In addition to the salt being possibly unknown the method used to generate the hashes may also be unknown. If only a simple MD5 was used then brute forcing short or simple passwords is as stated rather easy these days. If however a more complex algorithm, longer key length, multiple iterations, or a combination of the above were used to generate the hashes then even if the salt is known brute forcing once again becomes impractical despite the power of modern GPUs.

    Just because it has recently become trivial to brute force short passwords from hashes generated by a couple types of commonly used hashing methods doesn't also make trivial the knowledge of how the hashes were generated and the value of the salt. I guess my point is that the quoted statement is only true under a worst case scenario where a simple method was used to generate the hashes, that method is known to the attacker, the salt is known, and the hashed password is short or common.
    Reply
  • zanon - Sunday, July 15, 2012 - link

    It's very possible that the salt may have also been compromised by the same method used to retrieve the hashes but salts most certainly are meant to be kept secret; at least to the same extent as the hashes themselves.

    That of course is implied, but the whole point of them is for what happens when hashes aren't, in fact, kept secret. There isn't meant to be any special level of security for salts: if they have some way to increase protection against hacks or leaks, then they should be using that for the password hashes themselves too obviously. It's completely normal though to just store the salt right with the hash.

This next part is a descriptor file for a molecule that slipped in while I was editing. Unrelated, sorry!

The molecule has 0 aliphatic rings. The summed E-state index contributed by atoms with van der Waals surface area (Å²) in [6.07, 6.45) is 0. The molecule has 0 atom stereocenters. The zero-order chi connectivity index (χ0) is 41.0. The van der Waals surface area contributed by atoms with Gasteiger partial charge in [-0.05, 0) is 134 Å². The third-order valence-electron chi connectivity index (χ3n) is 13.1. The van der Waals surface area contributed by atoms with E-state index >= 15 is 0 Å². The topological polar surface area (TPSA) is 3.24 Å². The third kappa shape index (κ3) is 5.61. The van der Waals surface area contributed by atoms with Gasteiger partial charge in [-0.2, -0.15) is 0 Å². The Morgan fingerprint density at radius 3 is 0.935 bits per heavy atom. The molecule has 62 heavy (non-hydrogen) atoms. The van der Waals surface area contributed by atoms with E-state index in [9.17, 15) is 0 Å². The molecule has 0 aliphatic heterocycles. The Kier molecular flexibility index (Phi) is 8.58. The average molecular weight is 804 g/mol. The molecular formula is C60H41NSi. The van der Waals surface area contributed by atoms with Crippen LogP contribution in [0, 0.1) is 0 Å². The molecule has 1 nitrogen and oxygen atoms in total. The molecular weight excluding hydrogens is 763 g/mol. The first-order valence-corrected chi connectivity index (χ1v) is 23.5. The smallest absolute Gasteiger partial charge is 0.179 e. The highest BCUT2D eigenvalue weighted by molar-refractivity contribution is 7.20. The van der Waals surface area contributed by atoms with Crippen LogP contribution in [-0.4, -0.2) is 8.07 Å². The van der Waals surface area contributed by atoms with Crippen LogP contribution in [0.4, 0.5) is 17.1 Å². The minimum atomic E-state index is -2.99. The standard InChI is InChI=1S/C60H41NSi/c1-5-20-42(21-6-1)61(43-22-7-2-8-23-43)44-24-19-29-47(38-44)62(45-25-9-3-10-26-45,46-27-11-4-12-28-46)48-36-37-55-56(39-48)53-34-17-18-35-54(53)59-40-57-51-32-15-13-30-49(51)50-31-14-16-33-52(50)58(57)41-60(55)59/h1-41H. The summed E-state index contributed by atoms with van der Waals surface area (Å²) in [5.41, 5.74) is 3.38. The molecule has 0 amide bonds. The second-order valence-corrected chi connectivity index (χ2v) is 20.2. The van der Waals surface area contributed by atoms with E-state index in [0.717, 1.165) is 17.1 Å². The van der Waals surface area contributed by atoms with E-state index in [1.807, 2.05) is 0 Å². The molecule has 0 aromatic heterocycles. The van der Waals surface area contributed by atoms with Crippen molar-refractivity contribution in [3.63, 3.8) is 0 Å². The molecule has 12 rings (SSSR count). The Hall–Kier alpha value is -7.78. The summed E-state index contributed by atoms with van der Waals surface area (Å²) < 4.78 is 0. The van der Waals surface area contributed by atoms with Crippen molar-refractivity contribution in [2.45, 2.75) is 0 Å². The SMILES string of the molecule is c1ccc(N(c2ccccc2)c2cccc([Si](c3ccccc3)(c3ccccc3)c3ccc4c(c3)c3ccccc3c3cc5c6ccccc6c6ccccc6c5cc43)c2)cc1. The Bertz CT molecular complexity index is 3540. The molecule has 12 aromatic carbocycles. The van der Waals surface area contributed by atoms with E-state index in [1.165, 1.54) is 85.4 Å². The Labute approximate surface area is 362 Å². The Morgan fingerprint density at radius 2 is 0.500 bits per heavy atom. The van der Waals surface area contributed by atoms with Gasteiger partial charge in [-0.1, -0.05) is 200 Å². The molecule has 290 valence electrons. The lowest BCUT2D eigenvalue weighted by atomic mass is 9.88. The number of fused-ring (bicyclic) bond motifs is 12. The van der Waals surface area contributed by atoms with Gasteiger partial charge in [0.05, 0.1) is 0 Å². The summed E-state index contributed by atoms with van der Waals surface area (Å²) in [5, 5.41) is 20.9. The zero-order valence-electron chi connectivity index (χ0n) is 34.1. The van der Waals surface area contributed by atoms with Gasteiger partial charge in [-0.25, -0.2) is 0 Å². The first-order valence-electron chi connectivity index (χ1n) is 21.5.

In cases where a single salt is used to generate multiple hashes

    Design already failed. We're talking about what competent organizations should do in theory, not what incompetent ones may do.
    In addition to the salt being possibly unknown the method used to generate the hashes may also be unknown.

    It shouldn't matter. This is not a case where obscurity is of much value. As I said, to prevent rainbow attacks a salt is used, and to fight brute forcing use an adaptive hash with an appropriate number of rounds. No secrets are required there.
    Just because it has recently become trivial to brute force short passwords from hashes generated by a couple types of commonly used hashing methods doesn't also make trivial the knowledge of how the hashes were generated and the value of the salt.

    Compared to just doing it right it does. If someone gains access to a central account database then odds are very likely they're going to either have direct access, or be able to pretty easily figure out, any obfuscating business logic. You say it's assuming the worst case, but that's exactly what security is about. We plan by looking at the bad cases, not the best, at least in theory. The latter practice of course ("best case, we just will never be hacked, why not just store in plaintext!") is certainly what some companies seems to think is the right way :\.
    Reply
  • jwcalla - Monday, July 16, 2012 - link

    Another child having a temper tantrum because he's been separated from his blankie.

    Hackers are some of the worst filth out there.

    They're the kids on the playground that couldn't behave and force the teachers to cancel recess for everyone.

    "Look at me! Look at me! I'm so important!"

    Terrorists of a different cloth.

    Now I'm all spun up.
    Reply